That is the worst review I have ever read! The person admitted to giving up reading the subtitles in favor of watching the pretty pictures.

Yeah, well, and that's the best I could find in English so far....so you can imagine how the others go!

There's a good one in Italian though, but I don't believe many of you understand the language :closedeyes:
http://www.cinecland...sez=43&art=6098
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#7 General_Zhaoyun

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Posted 11 October 2010 - 12:11 AM

Just watched the movie yesterday.. I would say it's a great movie. I highly recommend you to watch it.

Have to say it's an incredible Wuxia and detective-type of movie. It's the equivalent of Sherlock Homes and Special effect are great. The plot is fascinating. This is the best Chinese movie I've watched sofar this year.

Hong Kong movies are making a big return to the scene after almost a decade of stagnation.






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#8 mohistManiac

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Posted 11 October 2010 - 03:51 PM

Anyone care to explain the title? I just know that his name is Di Ren Jie.
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#9 General_Zhaoyun

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Posted 11 October 2010 - 11:53 PM

Anyone care to explain the title? I just know that his name is Di Ren Jie.



狄仁傑之通天帝國

- Literally translated as "The heaven-reaching Empire of Di Ren Jie". But "通天 tong-tian" means "you know almost everything" (it means able to communicate with the heaven and even know their secrets). It's a way of exaggerating Di Ren Jie (Detective Dee) who seems to know everything.
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One should seek serenity to cultivate the body, thriftiness to cultivate the morals. If you are not simple and frugal, your ambition will not sparkle. If you are not calm and cool, you will not reach far. - Zhugeliang

#10 JohnD

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Posted 16 October 2010 - 02:37 AM

I just watched this movie, and basically I have the opposite opinion of GZ. I thought it was a terrible movie. It's not really a wuxia movie, yet all the characters, except the empress, know kung-fu. The plot itself is ridiculous, and only gets more ridiculous the further the movie plods along. None of the characters are interesting, Di Renjie has no vulnerabilities (he's always right, which is the point, but isn't very interesting), bad CGI (bad because it doesn't blend well with the real life scenes, very much like Chen Kaige's The Promise), over-the-top wire work that is completely unnecessary, and too many extraneous scenes. This is a two hour movie that felt like four hours and only should have been 90 minutes. The acting is all right, but unfortunately the characters aren't deep enough to give the actors much to work with.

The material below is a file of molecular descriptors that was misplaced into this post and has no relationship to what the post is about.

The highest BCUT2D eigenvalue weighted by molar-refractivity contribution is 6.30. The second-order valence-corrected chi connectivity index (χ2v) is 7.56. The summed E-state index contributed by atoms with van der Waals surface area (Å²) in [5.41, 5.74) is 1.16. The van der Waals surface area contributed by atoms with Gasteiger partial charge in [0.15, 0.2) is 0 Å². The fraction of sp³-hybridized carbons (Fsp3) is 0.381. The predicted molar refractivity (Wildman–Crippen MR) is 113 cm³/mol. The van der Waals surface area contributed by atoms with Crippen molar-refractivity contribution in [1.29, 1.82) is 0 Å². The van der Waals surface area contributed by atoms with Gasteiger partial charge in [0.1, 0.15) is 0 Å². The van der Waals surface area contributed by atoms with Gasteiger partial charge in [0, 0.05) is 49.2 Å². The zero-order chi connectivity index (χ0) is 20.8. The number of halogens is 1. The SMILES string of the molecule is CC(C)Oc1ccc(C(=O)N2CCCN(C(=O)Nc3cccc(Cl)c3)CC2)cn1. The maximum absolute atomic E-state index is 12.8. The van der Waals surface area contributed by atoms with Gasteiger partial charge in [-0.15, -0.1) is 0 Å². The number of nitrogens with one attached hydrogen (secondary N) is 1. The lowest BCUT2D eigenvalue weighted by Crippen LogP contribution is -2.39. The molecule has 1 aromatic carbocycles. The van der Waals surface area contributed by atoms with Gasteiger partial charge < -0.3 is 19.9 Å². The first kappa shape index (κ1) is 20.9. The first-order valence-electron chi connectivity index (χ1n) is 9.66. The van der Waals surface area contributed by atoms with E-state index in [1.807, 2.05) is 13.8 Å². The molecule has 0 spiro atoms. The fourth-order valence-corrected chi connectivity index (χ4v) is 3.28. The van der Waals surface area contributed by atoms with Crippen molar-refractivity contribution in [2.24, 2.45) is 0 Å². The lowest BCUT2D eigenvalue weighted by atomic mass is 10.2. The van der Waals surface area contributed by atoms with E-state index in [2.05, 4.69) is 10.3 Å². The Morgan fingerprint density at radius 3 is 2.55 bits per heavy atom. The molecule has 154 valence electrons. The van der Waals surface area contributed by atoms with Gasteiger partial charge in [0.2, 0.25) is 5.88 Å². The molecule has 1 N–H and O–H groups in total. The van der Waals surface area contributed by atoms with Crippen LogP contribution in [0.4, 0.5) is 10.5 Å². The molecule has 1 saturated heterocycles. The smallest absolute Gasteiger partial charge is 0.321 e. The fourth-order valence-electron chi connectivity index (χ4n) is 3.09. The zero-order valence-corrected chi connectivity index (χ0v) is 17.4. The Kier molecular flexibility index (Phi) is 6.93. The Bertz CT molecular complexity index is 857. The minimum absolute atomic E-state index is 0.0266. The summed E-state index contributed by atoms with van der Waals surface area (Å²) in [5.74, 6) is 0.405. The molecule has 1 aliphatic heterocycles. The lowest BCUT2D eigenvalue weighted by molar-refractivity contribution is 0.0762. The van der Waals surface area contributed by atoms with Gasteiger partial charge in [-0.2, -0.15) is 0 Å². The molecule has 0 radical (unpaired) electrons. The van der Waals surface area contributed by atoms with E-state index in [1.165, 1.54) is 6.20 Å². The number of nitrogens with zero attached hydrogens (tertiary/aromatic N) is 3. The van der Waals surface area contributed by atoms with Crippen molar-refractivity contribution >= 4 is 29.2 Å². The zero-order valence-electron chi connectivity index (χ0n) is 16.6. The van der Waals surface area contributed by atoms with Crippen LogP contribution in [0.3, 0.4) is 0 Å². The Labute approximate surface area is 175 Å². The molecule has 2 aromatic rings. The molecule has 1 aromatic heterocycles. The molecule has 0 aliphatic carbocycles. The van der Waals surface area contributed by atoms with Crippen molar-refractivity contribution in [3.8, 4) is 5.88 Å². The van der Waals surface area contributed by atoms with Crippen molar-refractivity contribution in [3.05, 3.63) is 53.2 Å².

The movie is worth seeing once, just to see it, but it's not worth seeing twice. The feel of the movie was similar to Tsui Hark's Seven Swords, which I found atrocious and was only able to make it halfway through. If you liked Seven Swords, you'll probably like Detective Dee. It can't compare to the excellent Reign of Assassins, however, which is superior to this film in every way.

So yeah, I am the yin to GZ's yang when it comes to Detective Dee.

#11 Gan

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Posted 24 October 2010 - 02:54 AM

I watched part of the movie, stop halfway because I fell asleep (ok, let me explain, I was streaming the movie, so it's not like I got bored of it, but rather I was watching it at bedtime).

Here's my advice; don't really pay attention to any movie reviews, whether they be by paid critics or regular movie watchers...I've learned that the only reviews worth considering are those that are short and straight to the point, not the ones in great detail or immature (like that one who gave up on the subtitles).

I knew it was fantasy, but it felt a little uncomfortable in the beginning where you had that Roman guy visiting the statue, like even within a fantasy world, the timeline and cultures seem too out of place. I know that for sure was meant to attract Western audiences. Later on there was the talking deer, and I stopped at Di Ren Jie fighting to get out of his chains. Maybe I'll finish it later.

#12 Gan

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Posted 24 October 2010 - 03:02 AM